Guest Post: Translation Series #9: Embrace the Cross
This is a guest post from NewSoGoFan.
By the time Steve Green released The Mission in 1989, he was already an established force in the world of inspirational Christian music, with numerous hits such as “Proclaim the Glory of the Lord,” “He Holds the Keys,” “God and God Alone,” and “Find Us Faithful” to his credit. The title track of this album would go on to become another landmark song.
But the “sleeper hit” of the project was the quiet ballad “Embrace the Cross,” which later found its way onto Green’s recent Journey of Faith compilation CD/DVD (an excellent project, by the way, which can be purchased here). Unusually for Steve, it’s a gentle, reflective piece where the highest note he hits is delivered in an exquisite falsetto (rather than the sort of gloriously roof-raising power delivery customary for the “80s era Steve”). It begins with a simple Galatians 2:20 paraphrase featuring Michael Card as a guest vocalist, first acapella, then with instrumentation. This is repeated several times before going into the main body of the song, which is a meditation on what it means to be truly “crucified with Christ”:
Embrace the cross where Jesus suffered
Though it will cost all you claim as yours.
Your sacrifice will seem small beside the treasure
Eternity can’t measure
What Jesus holds in store.
The song has no chorus, but the lyrics only become more powerful as the song progresses, and the bridge forms a sort of quiet climax:
Oh wondrous cross, our desires rest in you.
Oh Lord Jesus, make us bolder
To face with courage the shame and disgrace
You bore upon your shoulder.
It goes on to end with the promise of life to come: “An empty tomb concludes Golgotha’s sorrow/Endure then ’til tomorrow/Your cross of suffering.” And, simply, it leaves with this: “Embrace the cross/Embrace the cross/The cross of Jesus”:
The song can be heard on YouTube here.
I’ve always loved this song, because it communicates a truth Christians need to hear, namely, the need for us to be willing to suffer. Sometimes we automatically think, “Jesus suffered so we don’t have to, right?” Wrong. As one hymn-writer put it, “No there’s a cross for everyone/And there’s a cross for me.”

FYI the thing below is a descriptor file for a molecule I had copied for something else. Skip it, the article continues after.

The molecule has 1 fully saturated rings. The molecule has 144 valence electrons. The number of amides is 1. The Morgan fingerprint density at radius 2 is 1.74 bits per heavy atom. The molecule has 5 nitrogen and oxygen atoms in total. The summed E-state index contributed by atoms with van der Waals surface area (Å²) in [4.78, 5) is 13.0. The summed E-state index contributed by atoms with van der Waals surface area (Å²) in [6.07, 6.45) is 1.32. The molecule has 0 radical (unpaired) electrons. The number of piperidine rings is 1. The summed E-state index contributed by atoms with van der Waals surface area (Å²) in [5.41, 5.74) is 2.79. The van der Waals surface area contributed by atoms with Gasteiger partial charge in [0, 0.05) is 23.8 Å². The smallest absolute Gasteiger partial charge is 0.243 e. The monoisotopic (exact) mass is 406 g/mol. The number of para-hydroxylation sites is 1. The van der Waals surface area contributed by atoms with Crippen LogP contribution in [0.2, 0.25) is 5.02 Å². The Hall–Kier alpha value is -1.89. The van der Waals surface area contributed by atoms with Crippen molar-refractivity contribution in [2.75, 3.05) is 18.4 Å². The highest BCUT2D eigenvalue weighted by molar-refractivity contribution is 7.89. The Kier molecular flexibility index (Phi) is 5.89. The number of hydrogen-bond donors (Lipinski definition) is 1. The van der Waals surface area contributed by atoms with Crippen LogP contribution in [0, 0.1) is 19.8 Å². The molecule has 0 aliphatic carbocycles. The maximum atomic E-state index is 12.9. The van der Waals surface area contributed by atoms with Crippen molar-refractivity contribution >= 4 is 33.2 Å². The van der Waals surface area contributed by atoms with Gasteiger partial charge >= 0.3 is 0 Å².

When Daniel and I were discussing who might tackle this in a Southern Gospel setting, I said that it seemed to work best as a solo. But Daniel rightly pointed out that no soloist could ever do this justice without sounding like a pale imitation of Steve. It would have to be taken in an entirely different direction.
Daniel suggested a mixed trio, perhaps the kind of impromptu lineup Bill puts together for Homecomings. Immediately, my mind went back to a clip from “When I Survey the Wondrous Cross” on the Rock of Ages Gaither DVD (here). The first verse is carried by a mixed trio composed of Reggie Smith, Charlotte Ritchie, and Joy Gardner. For three singers who generally don’t sing together, it’s a strikingly lovely blend. Eventually, we thought that this could work very well if Charlotte put it on one of her solo projects and brought in these two singers as guest vocalists. (Or perhaps Reggie and Ladye Love could furnish guest vocals.)
Of course the key would have to be lowered if this trio tackled the song. B flat could work well. Joy could start the introductory tag, then Charlotte could add a higher harmony, then Reggie could join in the for the final couple of repetitions. Then for the main part, Charlotte could carry the melody and sing the first verse as a solo. But the harmonies could be woven together for later verses, with alternating step-outs and perhaps some of the earlier lines done just as a male/female duet. For the bridge, I picture Charlotte singing most of the melody, perhaps briefly handing it to Reggie on the line “Oh Lord Jesus, make us bolder.” Then the harmonies on the conclusion would be lovely on the ears.
What do you all think? Could this work? Would it satisfy die-hard Steve fans as well as the average SG fan?